Red: The best way to bypass this, is to use one of the whitelisted processes for as DCOM object. Especially dllhost.exe and wmiprvse.exe are very interesting processes, you know why 😉

Another approach for bypass is by breaking the chain between steps 2, 3 and 5 as explained above. You don’t have any (direct) control over the timing between 2 and 3. But the parent-child relationship used to identify step 5 can be broken by spoofing the PPID. I’m not sure how resilient DATP is against PPID spoofing, but that’s a story for another time I guess.

Another blind spot is to perform your lateral movement as close to system boot as possible. This query ignores the first 5 minutes of events after system boot to reduce the noise of process creation of svchost.exe.

Service Control Manager (SCM)

Summary: Detect lateral movement based on creating and starting Windows services remotely using SCM.

Blue: Besides DCOM, a similar albeit noisy lateral movement technique is to abuse the SCM. If this doesn’t ring a bell, think PSExec. SCM allows authenticated remote users with the correct privileges to interact with the local services. So you can create, delete, start, stop services remotely on a machine. This is exactly what PSExec/SMBExec does. DATP doesn’t detect remote interaction with SCM as malicious as that would cause too many false positives.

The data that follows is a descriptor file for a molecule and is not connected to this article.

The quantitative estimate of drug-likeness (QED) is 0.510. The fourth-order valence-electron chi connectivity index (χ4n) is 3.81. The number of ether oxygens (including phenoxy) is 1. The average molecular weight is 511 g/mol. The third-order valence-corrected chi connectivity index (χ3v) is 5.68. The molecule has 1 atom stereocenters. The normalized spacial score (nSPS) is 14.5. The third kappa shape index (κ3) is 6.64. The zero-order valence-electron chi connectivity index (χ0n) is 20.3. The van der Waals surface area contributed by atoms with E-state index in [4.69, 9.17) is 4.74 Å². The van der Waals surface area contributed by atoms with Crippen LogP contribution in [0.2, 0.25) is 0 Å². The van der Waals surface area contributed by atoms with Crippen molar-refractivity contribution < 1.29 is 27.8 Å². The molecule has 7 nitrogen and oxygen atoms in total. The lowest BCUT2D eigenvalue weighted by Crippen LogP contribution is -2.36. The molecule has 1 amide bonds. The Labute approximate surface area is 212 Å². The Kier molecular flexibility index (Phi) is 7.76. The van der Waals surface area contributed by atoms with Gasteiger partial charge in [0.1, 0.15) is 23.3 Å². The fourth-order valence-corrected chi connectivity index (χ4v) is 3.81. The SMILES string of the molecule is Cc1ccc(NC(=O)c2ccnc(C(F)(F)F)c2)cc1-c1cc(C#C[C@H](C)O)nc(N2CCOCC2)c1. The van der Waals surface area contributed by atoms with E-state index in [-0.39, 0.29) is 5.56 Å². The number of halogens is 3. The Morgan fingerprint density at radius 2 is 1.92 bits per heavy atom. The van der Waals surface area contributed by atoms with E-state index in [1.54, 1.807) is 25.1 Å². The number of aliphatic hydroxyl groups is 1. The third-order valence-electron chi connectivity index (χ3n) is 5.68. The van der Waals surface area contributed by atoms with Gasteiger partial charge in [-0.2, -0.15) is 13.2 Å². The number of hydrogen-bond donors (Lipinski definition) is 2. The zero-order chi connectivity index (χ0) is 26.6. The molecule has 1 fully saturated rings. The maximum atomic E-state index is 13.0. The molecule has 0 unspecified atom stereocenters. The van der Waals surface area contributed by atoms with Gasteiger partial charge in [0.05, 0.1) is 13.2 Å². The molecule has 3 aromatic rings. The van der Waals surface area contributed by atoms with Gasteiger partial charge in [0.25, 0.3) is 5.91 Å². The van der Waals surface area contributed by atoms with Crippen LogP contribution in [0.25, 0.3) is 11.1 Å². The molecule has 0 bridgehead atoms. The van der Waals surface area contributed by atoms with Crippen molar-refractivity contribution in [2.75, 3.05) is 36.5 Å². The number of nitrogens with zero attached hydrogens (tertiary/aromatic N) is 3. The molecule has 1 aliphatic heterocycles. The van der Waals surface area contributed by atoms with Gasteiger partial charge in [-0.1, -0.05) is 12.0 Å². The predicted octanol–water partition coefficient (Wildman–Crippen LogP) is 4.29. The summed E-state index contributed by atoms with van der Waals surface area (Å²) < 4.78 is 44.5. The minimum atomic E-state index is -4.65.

This detection is based on the observations documented here on ired.team. I’ve validated these observations and built this rule around it. The general principle of this rule is fairly simple: the rule tries to detect network activity from services.exe followed shortly by the start of a new child process of services.exe (i.e. a service start). Note the significant difference here: for DCOM, the communication and child processes are spawned under svchost.exe. Here, both happen under services.exe.

The rule itself is fairly complex as I had to fight DATP and Kusto for performance reasons. The (intermediate) queries were producing too many results, which was causing issues with the joins. For this reason, almost every part of the query is documented in-line. If you have any improvements or feedback, please reach out (@0xffhh).

The query is fairly accurate, expect just a handful of events per week, with a few false positives.

You can find the query here in the FalconFriday GitHub repo.

Red: Obviously best is to stay away from SCM. Abuse of SCM is a kind of well- monitored, especially (remote) creation of services. If you have to do it anyway, consider:

  1. Don’t start the service right after creation. Create it and wait for (or force) a reboot.
  2. Start the process more than 10 seconds after the initial connection. You need to ensure though, that the TCP connection is not terminated. The “time” between network traffic and child process start is measured from the start of the network connection, not from the last network activity.
  3. Perform the lateral movement in the first 60 seconds after the start of the services.exe.